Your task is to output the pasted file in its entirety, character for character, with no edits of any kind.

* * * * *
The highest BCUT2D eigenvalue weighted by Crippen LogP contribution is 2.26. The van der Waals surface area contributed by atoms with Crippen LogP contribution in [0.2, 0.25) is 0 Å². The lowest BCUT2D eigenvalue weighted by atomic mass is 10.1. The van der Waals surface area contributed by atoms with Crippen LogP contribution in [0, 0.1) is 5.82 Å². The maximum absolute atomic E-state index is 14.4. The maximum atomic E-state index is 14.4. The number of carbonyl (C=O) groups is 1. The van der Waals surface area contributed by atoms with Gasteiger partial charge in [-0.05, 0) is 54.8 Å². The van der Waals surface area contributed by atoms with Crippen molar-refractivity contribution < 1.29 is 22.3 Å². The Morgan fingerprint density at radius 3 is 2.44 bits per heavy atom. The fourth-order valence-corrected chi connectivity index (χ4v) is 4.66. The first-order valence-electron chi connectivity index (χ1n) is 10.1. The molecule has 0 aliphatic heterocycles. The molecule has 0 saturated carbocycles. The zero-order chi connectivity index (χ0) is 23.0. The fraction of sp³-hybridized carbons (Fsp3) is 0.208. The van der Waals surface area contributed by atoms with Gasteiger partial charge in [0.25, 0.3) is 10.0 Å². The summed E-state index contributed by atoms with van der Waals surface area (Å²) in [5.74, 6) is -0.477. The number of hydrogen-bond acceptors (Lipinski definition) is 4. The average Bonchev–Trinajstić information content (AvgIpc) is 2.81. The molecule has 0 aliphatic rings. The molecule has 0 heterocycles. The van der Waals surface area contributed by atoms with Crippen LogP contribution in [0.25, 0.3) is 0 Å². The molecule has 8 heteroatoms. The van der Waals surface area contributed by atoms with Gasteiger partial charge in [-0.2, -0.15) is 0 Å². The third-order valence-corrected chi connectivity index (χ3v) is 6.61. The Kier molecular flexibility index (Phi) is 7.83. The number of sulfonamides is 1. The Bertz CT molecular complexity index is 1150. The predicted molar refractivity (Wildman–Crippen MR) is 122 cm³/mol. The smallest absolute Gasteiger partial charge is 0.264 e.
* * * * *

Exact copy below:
The highest BCUT2D eigenvalue weighted by Crippen LogP contribution is 2.26. The van der Waals surface area contributed by atoms with Crippen LogP contribution in [0.2, 0.25) is 0 Å². The lowest BCUT2D eigenvalue weighted by atomic mass is 10.1. The van der Waals surface area contributed by atoms with Crippen LogP contribution in [0, 0.1) is 5.82 Å². The maximum absolute atomic E-state index is 14.4. The maximum atomic E-state index is 14.4. The number of carbonyl (C=O) groups is 1. The van der Waals surface area contributed by atoms with Gasteiger partial charge in [-0.05, 0) is 54.8 Å². The van der Waals surface area contributed by atoms with Crippen molar-refractivity contribution < 1.29 is 22.3 Å². The Morgan fingerprint density at radius 3 is 2.44 bits per heavy atom. The fourth-order valence-corrected chi connectivity index (χ4v) is 4.66. The first-order valence-electron chi connectivity index (χ1n) is 10.1. The molecule has 0 aliphatic heterocycles. The molecule has 0 saturated carbocycles. The zero-order chi connectivity index (χ0) is 23.0. The fraction of sp³-hybridized carbons (Fsp3) is 0.208. The van der Waals surface area contributed by atoms with Gasteiger partial charge in [0.25, 0.3) is 10.0 Å². The summed E-state index contributed by atoms with van der Waals surface area (Å²) in [5.74, 6) is -0.477. The number of hydrogen-bond acceptors (Lipinski definition) is 4. The average Bonchev–Trinajstić information content (AvgIpc) is 2.81. The molecule has 0 aliphatic rings. The molecule has 0 heterocycles. The van der Waals surface area contributed by atoms with Crippen LogP contribution in [0.25, 0.3) is 0 Å². The molecule has 8 heteroatoms. The van der Waals surface area contributed by atoms with Gasteiger partial charge in [-0.2, -0.15) is 0 Å². The third-order valence-corrected chi connectivity index (χ3v) is 6.61. The Kier molecular flexibility index (Phi) is 7.83. The number of sulfonamides is 1. The Bertz CT molecular complexity index is 1150. The predicted molar refractivity (Wildman–Crippen MR) is 122 cm³/mol. The smallest absolute Gasteiger partial charge is 0.264 e.